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For more information about the Seattle University Department of Physics, please contact:
Teresa Beery Administrative AssistantBannan 209(206) email@example.com
Dr. David Boness Chair and Professor Bannan 308(206) firstname.lastname@example.org
Seattle UniversityDepartment of Physics901 12th AvenueSeattle, WA 98122
Fax: (206) 296-6266
Mary Amiotte, Garrett Budnik, Dominic Dams, Matthew Dietz, Vincent Ho, Grace Jesensky, Oleksiy Khomenko, Neil Leitz, Kaleb Niall, Jane Walden, and Alexander Watt
Supported by the National Science Foundation Scholarships in Science, Technology, Engineering and Mathematics (S-STEM) program under award number DUE-1060673.
The Boscovich Physics Scholars Program at Seattle University
The Boscovich Physics Scholars Program at Seattle University provides scholarships to students working towards a B.S. or B.A. degree with a major in physics. The scholarships are based on both academic merit and financial need and are giving talented but economically disadvantaged students access to careers in STEM (science, technology, engineering, and mathematics) fields. They cover a student’s unmet financial need up to $10,000 per year, renewable for four years for incoming freshmen, three years for sophomores and transfer students, and an additional year for students pursuing simultaneous bachelor’s degrees in both physics and engineering.
The program is housed in a vibrant physics department that combines a rigorous program with a supportive and collegial environment. Boscovich Scholars enjoy close interaction with faculty, opportunities to participate in research of discovery, career mentoring for graduate school and job applications, and the Physics Opportunities Colloquium series, featuring physicists in diverse STEM careers. Students, staff, and faculty in the department form a tightly-knit intellectual community, engaging together in academic, social, and service activities. The supportive environment enhances retention, increases academic performance, and encourages scholars to pursue STEM careers. Graduates routinely go on to excellent graduate programs in physics, engineering, or mathematics or to STEM jobs in industry.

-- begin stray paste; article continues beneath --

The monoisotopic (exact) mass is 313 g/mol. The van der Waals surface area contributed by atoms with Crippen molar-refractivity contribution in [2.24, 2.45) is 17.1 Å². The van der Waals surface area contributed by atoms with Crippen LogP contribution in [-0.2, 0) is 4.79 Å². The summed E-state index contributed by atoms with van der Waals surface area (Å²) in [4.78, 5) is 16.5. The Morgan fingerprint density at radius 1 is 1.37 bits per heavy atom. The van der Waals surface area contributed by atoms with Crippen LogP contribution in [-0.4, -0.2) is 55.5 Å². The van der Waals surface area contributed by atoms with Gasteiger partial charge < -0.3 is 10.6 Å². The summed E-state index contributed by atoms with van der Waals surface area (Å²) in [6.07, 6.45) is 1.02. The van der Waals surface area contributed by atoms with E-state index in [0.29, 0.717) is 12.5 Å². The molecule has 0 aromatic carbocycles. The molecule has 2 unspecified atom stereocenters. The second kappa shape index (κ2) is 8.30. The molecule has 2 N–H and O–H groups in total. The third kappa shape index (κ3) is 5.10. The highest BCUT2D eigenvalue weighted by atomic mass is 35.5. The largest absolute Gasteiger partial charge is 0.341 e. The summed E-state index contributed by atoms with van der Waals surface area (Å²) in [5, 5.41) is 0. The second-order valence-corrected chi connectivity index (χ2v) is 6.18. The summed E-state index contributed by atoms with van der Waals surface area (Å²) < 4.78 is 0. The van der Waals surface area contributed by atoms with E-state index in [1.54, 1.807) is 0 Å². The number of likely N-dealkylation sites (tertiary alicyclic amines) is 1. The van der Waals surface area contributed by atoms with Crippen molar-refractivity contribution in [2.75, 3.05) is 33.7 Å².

The program supports the national priority of increasing the number of talented people in STEM fields. It particularly promotes participation by women and underrepresented minorities, and graduation rates in both of these groups are above the national average for physics degree programs. In addition to their excellent technical training, participants also benefit from a broad Liberal Arts education in the Jesuit tradition that emphasizes critical thinking, self- and global awareness, and personal and social responsibility.
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